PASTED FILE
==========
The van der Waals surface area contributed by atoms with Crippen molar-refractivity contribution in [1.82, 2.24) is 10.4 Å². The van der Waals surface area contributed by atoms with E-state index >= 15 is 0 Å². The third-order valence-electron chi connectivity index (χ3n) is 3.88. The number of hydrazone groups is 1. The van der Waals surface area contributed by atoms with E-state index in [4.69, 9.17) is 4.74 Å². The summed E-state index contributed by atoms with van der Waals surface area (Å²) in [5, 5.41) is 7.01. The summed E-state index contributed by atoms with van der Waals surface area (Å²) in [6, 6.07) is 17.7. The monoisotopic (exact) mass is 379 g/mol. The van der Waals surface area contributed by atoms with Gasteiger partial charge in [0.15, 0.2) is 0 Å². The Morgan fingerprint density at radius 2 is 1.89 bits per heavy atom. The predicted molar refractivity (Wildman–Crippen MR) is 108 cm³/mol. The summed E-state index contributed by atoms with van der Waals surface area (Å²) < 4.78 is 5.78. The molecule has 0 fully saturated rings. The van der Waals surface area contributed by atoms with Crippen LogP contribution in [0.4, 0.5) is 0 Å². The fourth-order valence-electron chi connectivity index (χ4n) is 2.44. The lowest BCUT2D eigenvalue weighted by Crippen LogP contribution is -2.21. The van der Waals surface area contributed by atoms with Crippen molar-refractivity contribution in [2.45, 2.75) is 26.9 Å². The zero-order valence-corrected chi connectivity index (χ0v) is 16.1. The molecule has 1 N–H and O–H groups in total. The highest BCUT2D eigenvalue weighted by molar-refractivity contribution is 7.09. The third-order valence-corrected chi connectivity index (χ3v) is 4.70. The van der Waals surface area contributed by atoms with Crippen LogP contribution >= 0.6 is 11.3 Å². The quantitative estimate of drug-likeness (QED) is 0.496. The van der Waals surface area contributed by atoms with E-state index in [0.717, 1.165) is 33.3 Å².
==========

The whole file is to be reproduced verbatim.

The van der Waals surface area contributed by atoms with Crippen molar-refractivity contribution in [1.82, 2.24) is 10.4 Å². The van der Waals surface area contributed by atoms with E-state index >= 15 is 0 Å². The third-order valence-electron chi connectivity index (χ3n) is 3.88. The number of hydrazone groups is 1. The van der Waals surface area contributed by atoms with E-state index in [4.69, 9.17) is 4.74 Å². The summed E-state index contributed by atoms with van der Waals surface area (Å²) in [5, 5.41) is 7.01. The summed E-state index contributed by atoms with van der Waals surface area (Å²) in [6, 6.07) is 17.7. The monoisotopic (exact) mass is 379 g/mol. The van der Waals surface area contributed by atoms with Gasteiger partial charge in [0.15, 0.2) is 0 Å². The Morgan fingerprint density at radius 2 is 1.89 bits per heavy atom. The predicted molar refractivity (Wildman–Crippen MR) is 108 cm³/mol. The summed E-state index contributed by atoms with van der Waals surface area (Å²) < 4.78 is 5.78. The molecule has 0 fully saturated rings. The van der Waals surface area contributed by atoms with Crippen LogP contribution in [0.4, 0.5) is 0 Å². The fourth-order valence-electron chi connectivity index (χ4n) is 2.44. The lowest BCUT2D eigenvalue weighted by Crippen LogP contribution is -2.21. The van der Waals surface area contributed by atoms with Crippen molar-refractivity contribution in [2.45, 2.75) is 26.9 Å². The zero-order valence-corrected chi connectivity index (χ0v) is 16.1. The molecule has 1 N–H and O–H groups in total. The highest BCUT2D eigenvalue weighted by molar-refractivity contribution is 7.09. The third-order valence-corrected chi connectivity index (χ3v) is 4.70. The van der Waals surface area contributed by atoms with Crippen LogP contribution >= 0.6 is 11.3 Å². The quantitative estimate of drug-likeness (QED) is 0.496. The van der Waals surface area contributed by atoms with E-state index in [0.717, 1.165) is 33.3 Å².